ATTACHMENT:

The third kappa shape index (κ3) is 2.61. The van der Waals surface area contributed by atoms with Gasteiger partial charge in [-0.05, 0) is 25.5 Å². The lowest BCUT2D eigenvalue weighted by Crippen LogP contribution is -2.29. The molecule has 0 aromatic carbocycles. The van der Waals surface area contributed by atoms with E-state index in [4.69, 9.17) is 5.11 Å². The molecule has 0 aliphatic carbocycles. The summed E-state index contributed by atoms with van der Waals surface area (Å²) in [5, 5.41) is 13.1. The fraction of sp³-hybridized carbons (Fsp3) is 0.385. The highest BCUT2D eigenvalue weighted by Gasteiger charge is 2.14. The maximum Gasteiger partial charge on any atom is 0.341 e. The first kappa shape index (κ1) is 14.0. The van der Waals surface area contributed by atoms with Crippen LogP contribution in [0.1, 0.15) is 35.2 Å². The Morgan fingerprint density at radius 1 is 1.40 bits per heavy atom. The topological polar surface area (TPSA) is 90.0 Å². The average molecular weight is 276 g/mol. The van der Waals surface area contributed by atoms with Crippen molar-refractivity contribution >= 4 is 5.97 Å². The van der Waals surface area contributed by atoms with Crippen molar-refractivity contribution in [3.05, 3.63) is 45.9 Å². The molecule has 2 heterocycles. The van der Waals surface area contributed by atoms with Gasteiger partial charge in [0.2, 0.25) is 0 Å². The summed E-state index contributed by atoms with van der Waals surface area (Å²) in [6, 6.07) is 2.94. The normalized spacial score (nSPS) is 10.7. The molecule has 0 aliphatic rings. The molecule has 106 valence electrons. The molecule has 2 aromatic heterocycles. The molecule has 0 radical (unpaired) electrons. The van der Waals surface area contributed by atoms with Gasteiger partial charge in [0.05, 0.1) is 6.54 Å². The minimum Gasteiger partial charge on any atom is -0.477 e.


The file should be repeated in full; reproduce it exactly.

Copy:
The third kappa shape index (κ3) is 2.61. The van der Waals surface area contributed by atoms with Gasteiger partial charge in [-0.05, 0) is 25.5 Å². The lowest BCUT2D eigenvalue weighted by Crippen LogP contribution is -2.29. The molecule has 0 aromatic carbocycles. The van der Waals surface area contributed by atoms with E-state index in [4.69, 9.17) is 5.11 Å². The molecule has 0 aliphatic carbocycles. The summed E-state index contributed by atoms with van der Waals surface area (Å²) in [5, 5.41) is 13.1. The fraction of sp³-hybridized carbons (Fsp3) is 0.385. The highest BCUT2D eigenvalue weighted by Gasteiger charge is 2.14. The maximum Gasteiger partial charge on any atom is 0.341 e. The first kappa shape index (κ1) is 14.0. The van der Waals surface area contributed by atoms with Crippen LogP contribution in [0.1, 0.15) is 35.2 Å². The Morgan fingerprint density at radius 1 is 1.40 bits per heavy atom. The topological polar surface area (TPSA) is 90.0 Å². The average molecular weight is 276 g/mol. The van der Waals surface area contributed by atoms with Crippen molar-refractivity contribution >= 4 is 5.97 Å². The van der Waals surface area contributed by atoms with Crippen molar-refractivity contribution in [3.05, 3.63) is 45.9 Å². The molecule has 2 heterocycles. The van der Waals surface area contributed by atoms with Gasteiger partial charge in [0.2, 0.25) is 0 Å². The summed E-state index contributed by atoms with van der Waals surface area (Å²) in [6, 6.07) is 2.94. The normalized spacial score (nSPS) is 10.7. The molecule has 0 aliphatic rings. The molecule has 106 valence electrons. The molecule has 2 aromatic heterocycles. The molecule has 0 radical (unpaired) electrons. The van der Waals surface area contributed by atoms with Gasteiger partial charge in [0.05, 0.1) is 6.54 Å². The minimum Gasteiger partial charge on any atom is -0.477 e.